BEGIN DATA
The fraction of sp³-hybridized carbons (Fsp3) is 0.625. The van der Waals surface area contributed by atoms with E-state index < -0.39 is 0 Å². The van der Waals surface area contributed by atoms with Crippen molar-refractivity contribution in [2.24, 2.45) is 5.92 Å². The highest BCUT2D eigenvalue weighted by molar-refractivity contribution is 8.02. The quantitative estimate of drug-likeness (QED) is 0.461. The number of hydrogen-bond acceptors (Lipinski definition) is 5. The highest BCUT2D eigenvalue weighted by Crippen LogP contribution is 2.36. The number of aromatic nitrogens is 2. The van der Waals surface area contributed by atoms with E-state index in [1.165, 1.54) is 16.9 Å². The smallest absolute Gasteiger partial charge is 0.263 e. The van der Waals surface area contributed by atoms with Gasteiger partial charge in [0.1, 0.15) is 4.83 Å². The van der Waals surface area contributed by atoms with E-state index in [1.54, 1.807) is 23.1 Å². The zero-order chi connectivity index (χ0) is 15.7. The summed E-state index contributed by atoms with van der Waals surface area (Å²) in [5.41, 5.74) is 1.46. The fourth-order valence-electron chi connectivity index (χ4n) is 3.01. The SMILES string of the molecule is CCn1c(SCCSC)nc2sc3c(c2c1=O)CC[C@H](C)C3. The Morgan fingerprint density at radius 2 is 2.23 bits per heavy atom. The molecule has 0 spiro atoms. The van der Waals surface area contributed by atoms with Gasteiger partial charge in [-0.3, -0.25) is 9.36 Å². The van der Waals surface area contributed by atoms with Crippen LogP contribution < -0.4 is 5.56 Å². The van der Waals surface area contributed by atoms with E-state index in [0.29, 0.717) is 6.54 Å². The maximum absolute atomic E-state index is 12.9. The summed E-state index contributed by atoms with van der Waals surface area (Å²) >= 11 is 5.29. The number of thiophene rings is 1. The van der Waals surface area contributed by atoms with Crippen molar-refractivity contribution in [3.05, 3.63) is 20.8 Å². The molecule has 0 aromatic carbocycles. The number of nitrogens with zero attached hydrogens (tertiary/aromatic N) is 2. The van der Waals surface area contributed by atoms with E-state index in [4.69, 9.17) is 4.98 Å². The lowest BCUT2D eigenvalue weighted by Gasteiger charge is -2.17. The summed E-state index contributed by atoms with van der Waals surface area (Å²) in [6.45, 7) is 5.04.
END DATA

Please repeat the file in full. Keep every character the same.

The fraction of sp³-hybridized carbons (Fsp3) is 0.625. The van der Waals surface area contributed by atoms with E-state index < -0.39 is 0 Å². The van der Waals surface area contributed by atoms with Crippen molar-refractivity contribution in [2.24, 2.45) is 5.92 Å². The highest BCUT2D eigenvalue weighted by molar-refractivity contribution is 8.02. The quantitative estimate of drug-likeness (QED) is 0.461. The number of hydrogen-bond acceptors (Lipinski definition) is 5. The highest BCUT2D eigenvalue weighted by Crippen LogP contribution is 2.36. The number of aromatic nitrogens is 2. The van der Waals surface area contributed by atoms with E-state index in [1.165, 1.54) is 16.9 Å². The smallest absolute Gasteiger partial charge is 0.263 e. The van der Waals surface area contributed by atoms with Gasteiger partial charge in [0.1, 0.15) is 4.83 Å². The van der Waals surface area contributed by atoms with E-state index in [1.54, 1.807) is 23.1 Å². The zero-order chi connectivity index (χ0) is 15.7. The summed E-state index contributed by atoms with van der Waals surface area (Å²) in [5.41, 5.74) is 1.46. The fourth-order valence-electron chi connectivity index (χ4n) is 3.01. The SMILES string of the molecule is CCn1c(SCCSC)nc2sc3c(c2c1=O)CC[C@H](C)C3. The Morgan fingerprint density at radius 2 is 2.23 bits per heavy atom. The molecule has 0 spiro atoms. The van der Waals surface area contributed by atoms with Gasteiger partial charge in [-0.3, -0.25) is 9.36 Å². The van der Waals surface area contributed by atoms with Crippen LogP contribution < -0.4 is 5.56 Å². The van der Waals surface area contributed by atoms with E-state index in [0.29, 0.717) is 6.54 Å². The maximum absolute atomic E-state index is 12.9. The summed E-state index contributed by atoms with van der Waals surface area (Å²) >= 11 is 5.29. The number of thiophene rings is 1. The van der Waals surface area contributed by atoms with Crippen molar-refractivity contribution in [3.05, 3.63) is 20.8 Å². The molecule has 0 aromatic carbocycles. The number of nitrogens with zero attached hydrogens (tertiary/aromatic N) is 2. The van der Waals surface area contributed by atoms with E-state index in [4.69, 9.17) is 4.98 Å². The lowest BCUT2D eigenvalue weighted by Gasteiger charge is -2.17. The summed E-state index contributed by atoms with van der Waals surface area (Å²) in [6.45, 7) is 5.04.